The United States Environmental Protection Agency (EPA) has recently revised the regulations for underground storage tanks (USTs). This is the first major change to these regulations since 1988.
Although many state programs already meet these requirements, national compliance deadlines are set for October 2018.
What are some of the most important changes to note?
- Adding secondary containment requirements for new and replaced tanks and piping
- Adding operator training requirements
- Adding periodic operation and maintenance requirements for UST systems
- Adding requirements to ensure UST system compatibility before storing certain biofuel blends
- Removing past deferrals for emergency generator tanks, airport hydrant systems and field-constructed tanks
The 1988 UST regulations resulted in the replacement or upgrade of UST systems nationwide. Many of these systems are now approaching the age limit of insurability. Age limits vary among carriers, but tanks over 25-30 years old are becoming increasingly difficult and expensive to insure, particularly on stand-alone tank policies.
What about State funded programs and financial assurance requirements?
Some states have programs that meet the federal financial assurance requirements. These programs generally only provide cleanup coverage – excluding third-party claims for bodily injury and property damage. If organizations are meeting this federal requirement with a state-sponsored fund or a UST policy, it is important that the scope of coverage and notification requirements are periodically reviewed. Claim denials typically relate to gaps in coverage or failure to adhere to some of the unique reporting conditions and requirements in tank policies and/or state-funded programs.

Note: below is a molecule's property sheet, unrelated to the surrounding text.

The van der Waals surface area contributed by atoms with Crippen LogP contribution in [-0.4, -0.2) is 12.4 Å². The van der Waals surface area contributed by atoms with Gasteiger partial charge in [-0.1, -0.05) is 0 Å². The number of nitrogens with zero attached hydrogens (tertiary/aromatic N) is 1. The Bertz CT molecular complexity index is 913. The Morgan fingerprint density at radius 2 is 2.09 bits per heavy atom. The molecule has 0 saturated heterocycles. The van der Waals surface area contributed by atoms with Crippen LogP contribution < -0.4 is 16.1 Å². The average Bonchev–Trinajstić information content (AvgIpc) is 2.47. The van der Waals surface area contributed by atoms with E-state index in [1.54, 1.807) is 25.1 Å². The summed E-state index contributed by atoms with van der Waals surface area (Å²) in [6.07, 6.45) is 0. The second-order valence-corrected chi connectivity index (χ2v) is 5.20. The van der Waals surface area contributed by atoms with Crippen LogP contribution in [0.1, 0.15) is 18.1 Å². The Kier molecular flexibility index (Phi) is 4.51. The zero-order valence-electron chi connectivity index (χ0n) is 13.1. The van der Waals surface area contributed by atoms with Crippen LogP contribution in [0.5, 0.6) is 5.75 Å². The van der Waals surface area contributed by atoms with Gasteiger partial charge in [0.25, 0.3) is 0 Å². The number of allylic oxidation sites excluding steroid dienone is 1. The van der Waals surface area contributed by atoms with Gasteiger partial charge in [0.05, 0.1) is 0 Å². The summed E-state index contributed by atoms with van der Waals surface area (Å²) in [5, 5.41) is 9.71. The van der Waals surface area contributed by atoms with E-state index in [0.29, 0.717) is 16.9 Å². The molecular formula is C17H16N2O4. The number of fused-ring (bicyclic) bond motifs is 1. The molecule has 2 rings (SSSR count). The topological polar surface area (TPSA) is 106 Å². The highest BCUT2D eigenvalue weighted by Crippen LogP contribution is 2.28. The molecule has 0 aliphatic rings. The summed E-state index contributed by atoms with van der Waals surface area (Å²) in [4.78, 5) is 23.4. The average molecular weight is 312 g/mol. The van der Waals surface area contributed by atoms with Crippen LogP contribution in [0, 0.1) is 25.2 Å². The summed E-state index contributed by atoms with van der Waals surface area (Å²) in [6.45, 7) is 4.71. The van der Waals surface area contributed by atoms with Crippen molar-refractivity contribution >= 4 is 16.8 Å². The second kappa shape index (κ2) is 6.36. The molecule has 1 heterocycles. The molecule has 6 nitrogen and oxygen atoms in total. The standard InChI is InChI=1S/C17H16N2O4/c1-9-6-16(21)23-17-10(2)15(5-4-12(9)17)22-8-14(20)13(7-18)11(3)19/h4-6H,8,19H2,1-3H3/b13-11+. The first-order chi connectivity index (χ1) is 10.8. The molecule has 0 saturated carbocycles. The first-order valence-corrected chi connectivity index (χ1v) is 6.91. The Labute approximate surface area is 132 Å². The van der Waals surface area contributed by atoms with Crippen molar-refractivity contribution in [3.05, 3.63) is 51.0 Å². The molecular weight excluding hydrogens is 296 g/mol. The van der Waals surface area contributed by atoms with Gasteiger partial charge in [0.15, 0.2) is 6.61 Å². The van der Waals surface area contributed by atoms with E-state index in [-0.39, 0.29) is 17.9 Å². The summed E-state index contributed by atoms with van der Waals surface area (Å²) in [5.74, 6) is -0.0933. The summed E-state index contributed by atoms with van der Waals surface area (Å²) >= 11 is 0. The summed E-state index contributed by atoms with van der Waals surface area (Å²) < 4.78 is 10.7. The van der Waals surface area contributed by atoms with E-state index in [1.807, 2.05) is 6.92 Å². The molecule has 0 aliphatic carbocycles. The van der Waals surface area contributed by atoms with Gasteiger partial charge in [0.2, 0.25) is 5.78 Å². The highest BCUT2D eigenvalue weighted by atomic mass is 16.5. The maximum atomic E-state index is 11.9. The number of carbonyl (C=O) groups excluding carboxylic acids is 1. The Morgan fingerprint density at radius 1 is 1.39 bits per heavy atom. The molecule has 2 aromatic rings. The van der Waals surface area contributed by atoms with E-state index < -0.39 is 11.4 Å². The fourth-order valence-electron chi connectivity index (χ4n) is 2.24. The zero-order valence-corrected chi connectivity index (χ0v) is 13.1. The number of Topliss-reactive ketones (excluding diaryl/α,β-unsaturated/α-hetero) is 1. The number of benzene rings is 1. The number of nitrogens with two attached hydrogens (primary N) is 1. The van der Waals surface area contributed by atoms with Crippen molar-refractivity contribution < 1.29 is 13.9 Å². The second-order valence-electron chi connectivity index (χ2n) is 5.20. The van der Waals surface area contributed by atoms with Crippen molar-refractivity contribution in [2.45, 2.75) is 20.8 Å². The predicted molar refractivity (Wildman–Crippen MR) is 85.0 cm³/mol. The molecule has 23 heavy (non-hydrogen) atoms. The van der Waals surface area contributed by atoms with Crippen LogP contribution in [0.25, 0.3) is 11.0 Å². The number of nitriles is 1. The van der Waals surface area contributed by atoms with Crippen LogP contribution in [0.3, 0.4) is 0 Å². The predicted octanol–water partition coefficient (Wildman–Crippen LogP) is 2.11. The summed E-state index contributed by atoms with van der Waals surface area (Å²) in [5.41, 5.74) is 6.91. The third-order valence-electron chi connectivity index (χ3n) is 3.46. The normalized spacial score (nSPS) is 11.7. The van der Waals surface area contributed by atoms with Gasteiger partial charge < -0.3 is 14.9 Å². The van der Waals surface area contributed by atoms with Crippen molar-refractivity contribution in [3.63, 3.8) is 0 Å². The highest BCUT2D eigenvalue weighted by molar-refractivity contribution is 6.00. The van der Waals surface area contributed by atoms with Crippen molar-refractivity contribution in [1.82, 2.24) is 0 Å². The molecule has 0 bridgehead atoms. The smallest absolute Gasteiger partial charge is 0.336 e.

When evaluating State funded programs or planning for a tank policy renewal, what should be considered and discussed?
- Renewal challenges (especially aging tanks) that relate to your tank profiles
- Any plans to temporarily close, remove or replace UST systems in the coming policy term (many policies have reporting requirements and/or exclusions for these activities)
- Review of the scope of coverage in the State program or current policy and any other options that are available for expanding coverage under a site policy
Contact your Hylant representative for more information or to discuss this important topic in greater detail with one of the experts in our Environmental Risk practice.